- 'THE INTERNATIONAL': Clive Owen and Naomi Watts star.
During my more “experimental” college days, an unbroken span of halcyon afternoons spent hazily munching on the couch and forgetting to go to class, one favorite pastime was ascertaining the degree to which a given television show's writers were stoned. “The Simpsons”? Stoned. “Seinfeld”? Check. “Space Ghost: Coast to Coast”? High as kites. In between time, I was a poli-sci dabbler prone to self-righteous hemming and hawing over international affairs. If asked to take a break from chuckling at pot-driven pratfalls and write a political thriller about the international banking system, I might have come up with something as facile and naive as “The International.”
Here is a film that is not mind-blowing but does seem to be the product of a blown mind. Here is a bank so powerful that it can assassinate nosy American officials quietly and efficiently, right before the eyes of a carefully rumbled Interpol agent. Here is a carefully rumpled Interpol agent so single-minded and obsessed with bringing down said bank that he appears both unhinged and sexless despite getting a lot of screen time with a hot blonde U.S. district attorney played by Naomi Watts. Here is a hot blonde U.S. district attorney played by Naomi Watts who is so clueless and slow on the uptake she registers as little more than someone with her mouth ajar and head cocked, as if her once-promising German director bid her channel a confused little puppy rather than act. Here is a once-promising German director who apparently must atone for having made a string of unsuccessful if interesting films (especially “Perfume”) by trying to pull a cut-rate “Michael Clayton.” Here is a cut-rate “Michael Clayton” that fails to recognize that what made that movie great was not money but smarts. Here is a dumb, dumb movie.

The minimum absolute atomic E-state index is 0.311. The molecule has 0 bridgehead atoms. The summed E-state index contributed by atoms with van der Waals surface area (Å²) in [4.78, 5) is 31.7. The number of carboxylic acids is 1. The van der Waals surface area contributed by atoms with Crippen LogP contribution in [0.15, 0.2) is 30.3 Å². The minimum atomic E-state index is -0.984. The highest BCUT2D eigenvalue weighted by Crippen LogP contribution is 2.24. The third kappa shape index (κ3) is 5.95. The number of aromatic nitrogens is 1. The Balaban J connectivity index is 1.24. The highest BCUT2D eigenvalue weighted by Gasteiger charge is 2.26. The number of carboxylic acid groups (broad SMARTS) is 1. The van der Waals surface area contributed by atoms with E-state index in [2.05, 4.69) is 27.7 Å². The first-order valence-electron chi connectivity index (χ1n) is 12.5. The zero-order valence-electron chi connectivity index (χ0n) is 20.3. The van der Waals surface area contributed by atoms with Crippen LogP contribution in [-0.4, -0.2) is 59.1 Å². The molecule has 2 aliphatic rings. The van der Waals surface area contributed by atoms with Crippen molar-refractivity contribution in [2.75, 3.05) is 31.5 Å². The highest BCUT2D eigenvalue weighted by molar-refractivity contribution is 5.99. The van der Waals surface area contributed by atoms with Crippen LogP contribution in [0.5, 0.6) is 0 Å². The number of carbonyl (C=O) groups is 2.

“The International” — which totally lives up to its generic name — does a good bit of globe-trotting without ever seeming to land anywhere. The dastardly bank dabbles in everything from Turkish arms deals to the Middle East conflict to a rebellion in some African country named “Niberia.” Eventually, the bank becomes a catchall for international misdeed and the plot becomes so convoluted that we are left only with inscrutable platitudes, muttered inexplicably by hard-bitten agents to obscure the senselessness of it all.
Eventually and inevitably, the rumpled Interpol agent finds he must work outside the law for justice to be served. Urging Naomi Watts to leave him be so that she won't become further embroiled in his mess, he growls: “There are bridges you cross and bridges you burn. I'm the one you burn.” Actually, you're the one who mixes up all the metaphors.
If this film exists for any reason at all, it's a spectacular 10-minute gunfight in a soundstage reproduction of the Guggenheim. For sheer aplomb, the sequence rivals any unlikely set piece from the “Die Hard” series. That rumpled Interpol agent and a couple of NYC cops track down the bank's go-to assassin to the fifth floor of the famous spiraling museum in order to use him as a witness for the prosecution. There they are attacked by six or so submachine gun-wielding henchmen who a) were hired in lieu of a more sane way to dispose of the witness, b) somehow got into the Guggenheim bearing submachine guns, and c) don't seem to care that there's absolutely no way for them to escape once the job is done. The ensuing circular shootout is disorienting in its loopiness, as if the concept of space has finally been flushed down the toilet along with all other basic sense.